ib mommy - you can always store your sauce at my place. Although I can't promise it will still be here when you come to pick it up :)

green bean - yeah, I'm wondering too how much is enough. I've been listing all the canning I've been doing. How many jars and how big. This will be the trial year. I'm sure I don't have enough, but how do you know until you try? And on top of things, I'm just learning how to do this. I see LOTS of canning in my future for next summer!

wendy - I agree. Skin is in! I've not tried salsa, but I would think it's easy once you get your recipe just so. I think tomato season is the best time of year. Sounds like everyone agrees.

Heather @ SGF said...

Simply authentic - we must have been writing at the same time :) It really is so easy. I mean, it all started with jam, then canning fruit, and now I'm feeling confident enough to branch out. Not only does it taste good, it's really fun.

Jennifer (of Veg*n Cooking) said...

That sounds like a simple and wonderful sauce. Who cares that it's not prego, I bet it's much better.

I have to admit, I'm a little jealous of your Southern abundance, but it's coming for the Midwesterners too, and hopefully I will be canning up some nice looking sauce and salsas myself.

Do you know if it is alright to can salsa in a boiling water bath canner?

Heather @ SGF said...

Jennifer - from what I understand, any kind of tomato products (as long as there is absolutely no meat) are fine in a water bath canner IF you add a little lemon juice to the mix. The lemon juice helps to up the acidicy so that it does a better job of preventing bacterial growth. I added about 1/4 c. of lemon juice to the tomato sauce. I can just barely taste a hint of it, but it didn't hurt the sauce at all. If you use a pressure canner, you just leave out the lemon.

Kelsie said...

Yeah...our tomato season is just gearing up here in Kentucky soon, and the first thing I'm going to do (after eating my fill straight off the vine, of course) is perfect my sauce recipe AND the use of my new (ancient) Burpee "Aristocrat" pressure canner. I love that the name "aristocrat" was stuck on something as humble as a canner. :)

Melissa said...

I'm with green bean, it is surprising how far ahead of us your growing season is! we got our first tomatoes in the csa this week...3 little ones, but when there are more at the market I think I'll try salsa (I wonder if lime juice would work too for acidity?) We don't eat too much pasta here, believe it or not!

Heather @ SGF said...

Kelsie - Wow! It's amazing how your season it just starting. We've been eating tomatoes since March - though the were from a local hot house. Enjoy the season. I just LOVE tomatoes. Any favorite tomato recipes?

Melissa - I don't really eat pasta either, although Dave does on occasion. That's why I didn't go too crazy on making tons of sauce. I do have local rice though and it sounded good as a sauce for rice. And maybe one of these days I'll make a from-scratch pizza. Hmm. Now THAT sounds good...

jennconspiracy said...

I'll be doing a lot of that in a month or so when my 50+ tomato plants come in...

Heather @ SGF said...

jennconspiracy - 50+ plants! You ARE going to be busy! Wow! I'm impressed!

kim said...

OK, now I will buy a BUNCH of those 'maters at our farmers market next week. What an easy and yummy sounding recipe!

Heather @ SGF said...

Kim - definitely give it a shot. When you start out on a small scale, it's not so overwhelming. Get your feet wet with some practice. It really is easy. Before you know it, you'll be a pro!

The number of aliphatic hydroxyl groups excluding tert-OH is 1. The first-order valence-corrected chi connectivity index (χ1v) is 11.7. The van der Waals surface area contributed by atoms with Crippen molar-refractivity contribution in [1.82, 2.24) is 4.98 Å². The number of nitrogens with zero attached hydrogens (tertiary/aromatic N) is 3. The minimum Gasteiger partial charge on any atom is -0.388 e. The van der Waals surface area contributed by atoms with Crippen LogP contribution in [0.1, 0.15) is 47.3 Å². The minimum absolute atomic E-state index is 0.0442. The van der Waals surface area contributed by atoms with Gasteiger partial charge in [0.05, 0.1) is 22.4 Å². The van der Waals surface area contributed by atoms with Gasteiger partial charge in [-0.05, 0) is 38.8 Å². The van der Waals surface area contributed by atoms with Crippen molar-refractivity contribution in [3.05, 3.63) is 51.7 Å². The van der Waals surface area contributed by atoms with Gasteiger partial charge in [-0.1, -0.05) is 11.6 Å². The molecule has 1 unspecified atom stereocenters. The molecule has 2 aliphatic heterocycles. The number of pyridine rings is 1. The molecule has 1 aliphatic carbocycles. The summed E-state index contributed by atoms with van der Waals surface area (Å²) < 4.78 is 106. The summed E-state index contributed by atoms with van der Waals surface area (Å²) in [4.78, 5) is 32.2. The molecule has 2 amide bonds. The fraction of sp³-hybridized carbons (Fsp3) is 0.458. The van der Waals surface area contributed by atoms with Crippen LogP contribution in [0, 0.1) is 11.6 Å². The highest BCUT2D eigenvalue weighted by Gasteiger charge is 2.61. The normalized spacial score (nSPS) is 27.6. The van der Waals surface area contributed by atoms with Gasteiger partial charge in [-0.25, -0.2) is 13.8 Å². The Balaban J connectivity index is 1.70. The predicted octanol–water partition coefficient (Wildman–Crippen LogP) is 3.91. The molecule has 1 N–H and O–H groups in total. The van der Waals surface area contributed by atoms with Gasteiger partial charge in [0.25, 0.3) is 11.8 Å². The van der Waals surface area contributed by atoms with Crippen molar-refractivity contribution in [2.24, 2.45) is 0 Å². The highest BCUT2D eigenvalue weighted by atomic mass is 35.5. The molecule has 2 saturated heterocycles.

Tara said...

I do have to say that your recipe scares me a little. Do you follow an actual recipe? I am just concerned because a "little" lemon juice is not necessarily enough acid to balance out all the veggies for a waterbath canning.

I used to be rather unconcerened about this, then I learned more about botulism. I would say this recipe should be pressure canned.

Canning is easy and lots of fun, but you do have to be careful. Most libraries have a "ball home canning" book or something of that nature that you can use to get safe and tested recipes from.

Heather @ SGF said...

Tara - my next move is to buy a pressure canner, but I've been told by my canning experts (the woman who taught me to do jam) that tomatoes (both salsas and sauces) can be done in a water bath if you add lemon juice. I followed the recipe here:

http://www.pickyourown.org/spaghettisauce.htm

which tells you to use 1/4 cup for 20# of tomatoes. I used the juice from an entire large lemon which was definitely more than 1/4 c. and I only had about 10# of tomatoes. Should be ok. I'll know for sure this winter if the seals have popped.

Theresa said...

Now I'm drooling too! I so have to try this whole canning thing!

Heather @ SGF said...

Theresa - It's so easy that you'll feel silly afterwards for being nervous about it. I did. And I'm going to be loving those local tomatoes come December :)

Theresa said...

I have acquired two sizes of canning jars and lids, now I just need the canner itself!

Heather @ SGF said...

Theresa - we got our water bath canner from a friend of Dave's. He just gave it to us which was really nice! But I was looking and you should be able to pick one up at Target for pretty cheap. If you want a pressure canner, we found the the one we wanted for the cheapest at Amazon.

Theresa said...

Thanks for the tips - we don't have Target here but we do have similar stores like Zellers. I'm kicking my self for not buying the one I saw at our town-wide garage sale last year!

Heather @ SGF said...

Theresa - you'll find another one. I don't get to go to garage sales because I'm always at our farmers market on Saturday morning, but I have my "scouts" out for cool stuff - looking for canning jars and a food dehydrator :) Good luck!